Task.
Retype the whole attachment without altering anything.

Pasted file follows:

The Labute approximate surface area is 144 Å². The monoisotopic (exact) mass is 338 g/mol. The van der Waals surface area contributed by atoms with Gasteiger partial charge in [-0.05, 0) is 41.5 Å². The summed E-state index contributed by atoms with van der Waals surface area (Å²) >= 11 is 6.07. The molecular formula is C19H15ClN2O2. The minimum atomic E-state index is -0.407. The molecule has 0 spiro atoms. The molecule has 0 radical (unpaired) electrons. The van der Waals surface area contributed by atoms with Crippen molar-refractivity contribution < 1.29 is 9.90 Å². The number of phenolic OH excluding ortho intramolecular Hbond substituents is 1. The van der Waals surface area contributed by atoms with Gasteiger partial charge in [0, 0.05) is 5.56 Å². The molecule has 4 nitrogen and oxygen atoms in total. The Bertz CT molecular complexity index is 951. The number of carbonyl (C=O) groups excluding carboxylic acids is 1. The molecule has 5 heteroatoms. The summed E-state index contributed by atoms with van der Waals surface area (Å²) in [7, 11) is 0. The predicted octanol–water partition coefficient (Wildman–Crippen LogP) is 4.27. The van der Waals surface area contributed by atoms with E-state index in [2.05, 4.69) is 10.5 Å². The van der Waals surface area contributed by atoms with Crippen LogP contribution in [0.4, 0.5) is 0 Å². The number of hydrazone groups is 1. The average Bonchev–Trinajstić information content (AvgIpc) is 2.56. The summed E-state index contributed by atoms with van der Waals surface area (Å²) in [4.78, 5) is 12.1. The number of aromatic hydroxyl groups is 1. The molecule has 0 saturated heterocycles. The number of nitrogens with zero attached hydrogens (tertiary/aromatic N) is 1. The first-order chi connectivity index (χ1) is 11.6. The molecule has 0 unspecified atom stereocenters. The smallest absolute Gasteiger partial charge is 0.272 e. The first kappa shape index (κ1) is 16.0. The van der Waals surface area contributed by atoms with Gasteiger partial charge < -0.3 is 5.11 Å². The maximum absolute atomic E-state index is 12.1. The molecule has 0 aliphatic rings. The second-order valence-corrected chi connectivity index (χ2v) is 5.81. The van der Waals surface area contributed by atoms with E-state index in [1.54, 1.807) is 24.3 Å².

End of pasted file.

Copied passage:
The Labute approximate surface area is 144 Å². The monoisotopic (exact) mass is 338 g/mol. The van der Waals surface area contributed by atoms with Gasteiger partial charge in [-0.05, 0) is 41.5 Å². The summed E-state index contributed by atoms with van der Waals surface area (Å²) >= 11 is 6.07. The molecular formula is C19H15ClN2O2. The minimum atomic E-state index is -0.407. The molecule has 0 spiro atoms. The molecule has 0 radical (unpaired) electrons. The van der Waals surface area contributed by atoms with Crippen molar-refractivity contribution < 1.29 is 9.90 Å². The number of phenolic OH excluding ortho intramolecular Hbond substituents is 1. The van der Waals surface area contributed by atoms with Gasteiger partial charge in [0, 0.05) is 5.56 Å². The molecule has 4 nitrogen and oxygen atoms in total. The Bertz CT molecular complexity index is 951. The number of carbonyl (C=O) groups excluding carboxylic acids is 1. The molecule has 5 heteroatoms. The summed E-state index contributed by atoms with van der Waals surface area (Å²) in [7, 11) is 0. The predicted octanol–water partition coefficient (Wildman–Crippen LogP) is 4.27. The van der Waals surface area contributed by atoms with E-state index in [2.05, 4.69) is 10.5 Å². The van der Waals surface area contributed by atoms with Crippen LogP contribution in [0.4, 0.5) is 0 Å². The number of hydrazone groups is 1. The average Bonchev–Trinajstić information content (AvgIpc) is 2.56. The summed E-state index contributed by atoms with van der Waals surface area (Å²) in [4.78, 5) is 12.1. The number of aromatic hydroxyl groups is 1. The molecule has 0 saturated heterocycles. The number of nitrogens with zero attached hydrogens (tertiary/aromatic N) is 1. The first-order chi connectivity index (χ1) is 11.6. The molecule has 0 unspecified atom stereocenters. The smallest absolute Gasteiger partial charge is 0.272 e. The first kappa shape index (κ1) is 16.0. The van der Waals surface area contributed by atoms with Gasteiger partial charge < -0.3 is 5.11 Å². The maximum absolute atomic E-state index is 12.1. The molecule has 0 aliphatic rings. The second-order valence-corrected chi connectivity index (χ2v) is 5.81. The van der Waals surface area contributed by atoms with E-state index in [1.54, 1.807) is 24.3 Å².